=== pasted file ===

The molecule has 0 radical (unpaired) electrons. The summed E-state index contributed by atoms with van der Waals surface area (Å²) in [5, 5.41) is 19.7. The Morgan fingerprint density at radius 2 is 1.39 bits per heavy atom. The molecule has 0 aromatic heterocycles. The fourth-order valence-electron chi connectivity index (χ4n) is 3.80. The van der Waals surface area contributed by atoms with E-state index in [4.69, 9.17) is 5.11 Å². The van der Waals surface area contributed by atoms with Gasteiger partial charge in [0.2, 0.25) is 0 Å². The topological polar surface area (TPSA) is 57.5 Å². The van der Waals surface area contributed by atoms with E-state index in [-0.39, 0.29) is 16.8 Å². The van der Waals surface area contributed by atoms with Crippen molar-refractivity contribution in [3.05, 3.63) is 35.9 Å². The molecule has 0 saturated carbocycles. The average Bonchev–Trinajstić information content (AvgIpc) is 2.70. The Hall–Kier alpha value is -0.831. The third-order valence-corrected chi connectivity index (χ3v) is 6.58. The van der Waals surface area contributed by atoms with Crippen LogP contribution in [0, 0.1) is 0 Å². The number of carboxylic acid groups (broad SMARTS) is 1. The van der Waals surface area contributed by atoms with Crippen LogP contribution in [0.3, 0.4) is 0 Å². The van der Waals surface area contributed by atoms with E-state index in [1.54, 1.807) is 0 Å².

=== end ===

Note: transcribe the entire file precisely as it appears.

The molecule has 0 radical (unpaired) electrons. The summed E-state index contributed by atoms with van der Waals surface area (Å²) in [5, 5.41) is 19.7. The Morgan fingerprint density at radius 2 is 1.39 bits per heavy atom. The molecule has 0 aromatic heterocycles. The fourth-order valence-electron chi connectivity index (χ4n) is 3.80. The van der Waals surface area contributed by atoms with E-state index in [4.69, 9.17) is 5.11 Å². The van der Waals surface area contributed by atoms with Gasteiger partial charge in [0.2, 0.25) is 0 Å². The topological polar surface area (TPSA) is 57.5 Å². The van der Waals surface area contributed by atoms with E-state index in [-0.39, 0.29) is 16.8 Å². The van der Waals surface area contributed by atoms with Crippen molar-refractivity contribution in [3.05, 3.63) is 35.9 Å². The molecule has 0 saturated carbocycles. The average Bonchev–Trinajstić information content (AvgIpc) is 2.70. The Hall–Kier alpha value is -0.831. The third-order valence-corrected chi connectivity index (χ3v) is 6.58. The van der Waals surface area contributed by atoms with Crippen LogP contribution in [0, 0.1) is 0 Å². The number of carboxylic acid groups (broad SMARTS) is 1. The van der Waals surface area contributed by atoms with Crippen LogP contribution in [0.3, 0.4) is 0 Å². The van der Waals surface area contributed by atoms with E-state index in [1.54, 1.807) is 0 Å².